Brent Butt has been a household name in Canada for years, even before the success of his hit show Corner Gas. Since the show’s final season in 2009 Butt has been working on other projects including the show Hiccups, which ran for two seasons, and a forthcoming movie No Clue which is equal parts murder mystery and comedy.
On the side, Butt still regularly tours his stand-up act and will be performing at Showplace Theatre in Peterborough on January 20.
Arthur sat down with Canada’s favourite funny-man to see what he’s been up to and what the future holds for him.
Why do you continue stand-up after the success of Corner Gas and Hiccups?
Well, I don’t need to keep doing it; I just love doing it. You know, I get asked that question a lot and it always surprises me as though doing stand-up was something you had to work to release yourself from, when really since I was 12 it’s all I ever imagined myself doing. It’s all I ever really wanted to do. I definitely wanted to do TV and film, but those things were kind of fingers crossed, hope I can do that. But stand up, I knew I would be miserable if I didn’t get to do stand-up. And still, whenever I do TV shows or film, as much as I love doing them, I’m itchy to get out on the road. I mean, Seinfeld still tours, right. Talk about a guy who’s made it. He’s not having any trouble paying the cable bills.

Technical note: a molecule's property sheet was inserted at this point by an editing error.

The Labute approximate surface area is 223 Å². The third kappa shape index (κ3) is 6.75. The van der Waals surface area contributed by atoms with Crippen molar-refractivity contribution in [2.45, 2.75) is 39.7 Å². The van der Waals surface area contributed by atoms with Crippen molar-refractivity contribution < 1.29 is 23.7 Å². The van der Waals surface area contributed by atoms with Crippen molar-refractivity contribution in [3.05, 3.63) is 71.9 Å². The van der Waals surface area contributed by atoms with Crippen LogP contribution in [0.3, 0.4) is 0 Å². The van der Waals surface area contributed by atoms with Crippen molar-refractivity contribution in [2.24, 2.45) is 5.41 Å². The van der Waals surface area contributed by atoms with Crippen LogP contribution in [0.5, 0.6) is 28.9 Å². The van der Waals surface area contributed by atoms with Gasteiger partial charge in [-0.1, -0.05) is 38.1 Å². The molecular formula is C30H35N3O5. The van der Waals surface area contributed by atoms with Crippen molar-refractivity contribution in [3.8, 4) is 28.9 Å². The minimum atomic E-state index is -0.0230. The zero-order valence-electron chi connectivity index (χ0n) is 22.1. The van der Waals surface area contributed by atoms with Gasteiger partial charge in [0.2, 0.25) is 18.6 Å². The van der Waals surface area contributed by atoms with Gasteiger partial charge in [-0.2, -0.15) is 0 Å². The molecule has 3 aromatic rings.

Do you still get hecklers at your shows?
Only at the worst kind of things did I ever get hecklers. You know when you’re first starting out and you’re in some pub and half the crowd didn’t even know it was comedy night when they came there and they want to shoot pool but they’ve turned the pool tables off while the comedy show’s on so they hate your guts. Those early days when you’re first learning the craft and learning how to fight then you’ll have to deal a bit with hecklers, but it hasn’t been a part of my shows… especially at a soft-seat theatre gig.
Hecklers are always stupid—there’s no getting around it. A smart person would know better than to heckle. So your hecklers are stupid people, and usually fueled by booze, so that’s a type of person you don’t usually get at a nice theatre show. But I wouldn’t trade those [early] days for anything. That’s really where you learn your craft, that’s where you learn to speak up and work in any situation. And stand-ups have the best stories about hecklers. It’s part of the romance of it, but I’m glad those days are behind me.
You’ve been working of a movie, No Clue, recently. What’s the difference between working on a TV show and working on a movie?